Can you think of anything that will make you feel good physically at the moment?
What about a gentle 10-minute yoga session from the comfort of your own lounge room? As often is the case, you may not feel up to leaving the house, so hit up You Tube for some gentle instructional videos. I love Yoga with Adriene, and have recently committed to TRUE – a 30 day Yoga Journey. It runs for the whole of January and is totally free, on You Tube, and available to you in the comfort of your own home at any time.
If you are up for leaving the house, a slow walk along the beach, breathing in the fresh air and letting it blow the cobwebs from your brain is highly recommended.
Now it’s time to take some gentle action.
Set yourself small obtainable goals
When you’re depressed, like plans and goals can be overwhelming (yep, all of that adult stuff)! When I’m down in the dumps, the mere thought of tomorrow can be exhausting … and then the anxiety kicks in.
Take the overwhelm out of living and ditch the long-term goals and plans for now, focussing on small obtainable goals (and I mean small).
Make your goals simple:
- Getting out of bed
- Brushing your teeth
- Taking a shower
- Washing your hair
- Eating breakfast
- Going for a walk
- Driving to the shop to buy groceries
- Eating a hearty meal
- Calling your mum
Just remember to take baby steps, as Rome wasn’t conquered in a day!
Generally our brains are chock full of ‘stuff’. Plans. Goals. Things to do. Worries. It’s when you’re feeling down that this ‘stuff’ becomes overwhelming – even the small and seemingly insignificant ‘stuff‘.
I find lists a great way to keep track of ideas, plans and goals. Lists are also a useful tool to help remove unnecessary clutter from your mind. There’s also a certain satisfaction associated with ticking things off a list, providing a sense of achievement.
At the end of each day set aside 10 minutes to sit down and write what you’d like to carry out tomorrow. This will get everything out of your brain so you can sleep better and wake up with a sense of clarity; ‘What am I going to do today? Well, here’s something I prepared earlier!’
Taking it one step further, why not give each item a rating? It could be something as simple as an ‘excitement’ (i.e. excitement + to downright boring) or ‘urgency’ rating (i.e. really important to who cares!). This will help you narrow down either what really needs to be done or what will be most enjoyable and help you get through the day!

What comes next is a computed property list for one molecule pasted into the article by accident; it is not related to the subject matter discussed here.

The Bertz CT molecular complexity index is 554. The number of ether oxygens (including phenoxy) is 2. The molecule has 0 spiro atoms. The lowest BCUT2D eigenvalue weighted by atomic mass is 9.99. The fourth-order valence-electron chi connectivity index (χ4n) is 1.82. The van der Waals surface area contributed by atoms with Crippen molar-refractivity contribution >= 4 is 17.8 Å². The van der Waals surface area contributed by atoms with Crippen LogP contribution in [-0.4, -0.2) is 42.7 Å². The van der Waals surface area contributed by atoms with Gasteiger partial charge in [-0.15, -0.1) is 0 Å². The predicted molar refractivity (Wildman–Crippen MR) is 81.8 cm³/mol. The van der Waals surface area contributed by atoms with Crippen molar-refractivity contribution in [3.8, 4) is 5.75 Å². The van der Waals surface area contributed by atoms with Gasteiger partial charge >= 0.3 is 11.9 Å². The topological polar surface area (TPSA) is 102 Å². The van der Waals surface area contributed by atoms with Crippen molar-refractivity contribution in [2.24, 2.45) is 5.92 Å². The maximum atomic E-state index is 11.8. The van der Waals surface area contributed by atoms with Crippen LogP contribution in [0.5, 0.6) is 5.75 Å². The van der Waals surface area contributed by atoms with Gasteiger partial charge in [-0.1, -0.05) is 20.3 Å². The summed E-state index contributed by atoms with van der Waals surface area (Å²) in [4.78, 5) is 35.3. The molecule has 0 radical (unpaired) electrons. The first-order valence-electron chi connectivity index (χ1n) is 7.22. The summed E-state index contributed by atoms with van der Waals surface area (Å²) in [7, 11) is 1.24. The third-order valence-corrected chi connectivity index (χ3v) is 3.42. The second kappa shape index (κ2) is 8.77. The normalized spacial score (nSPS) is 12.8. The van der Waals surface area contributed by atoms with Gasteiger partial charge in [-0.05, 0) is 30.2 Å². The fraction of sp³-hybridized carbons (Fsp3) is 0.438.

Here’s a list of 46 lists to help you when life gets overwhelming!
Ask for help and/or guidance
I need you to know that there’s nothing wrong with asking for help. Do not feel ashamed.
Asking for help is a struggle sometimes, yet it’ss during times like these you need to pull on your big girl pants and speak up.
Never feel ashamed to reach out and seek help or ask for guidance. There are so many avenues available these days to suit every type of person (extrovert to introvert and more), and with the increasing amount of resources available on the www you never need to feel alone. Alternatively, text someone. Pick up the phone. Send an email or a message. Book in to see your GP or a councillor. Or even check out an anonymous chatrooms hosted by one of the many amazing mental health support organisations worldwide.
If all else fails, ask someone for a hug. Hugs are so underrated!
Be kind to yourself
When it feels like the world is against you, the last thing you need is for your inner critic to become all ‘mean girl’ on your ass.
What you do need is your own personal cheer squad! Pay yourself some kindness, stop beating yourself up, and put an end to putting yourself down. Now is the time to talk yourself up, nurture your mind and body, and to most importantly love you.
Here’s a guide to using positive affirmations – they might just help!
Acknowledge how far you’ve come
You’ve been through a hell of a lot. And at times it has all felt way too tough. But you have survived! Yes, the future will also be full of challenges, but you’ve got this.
You will get through it. You will continue to survive.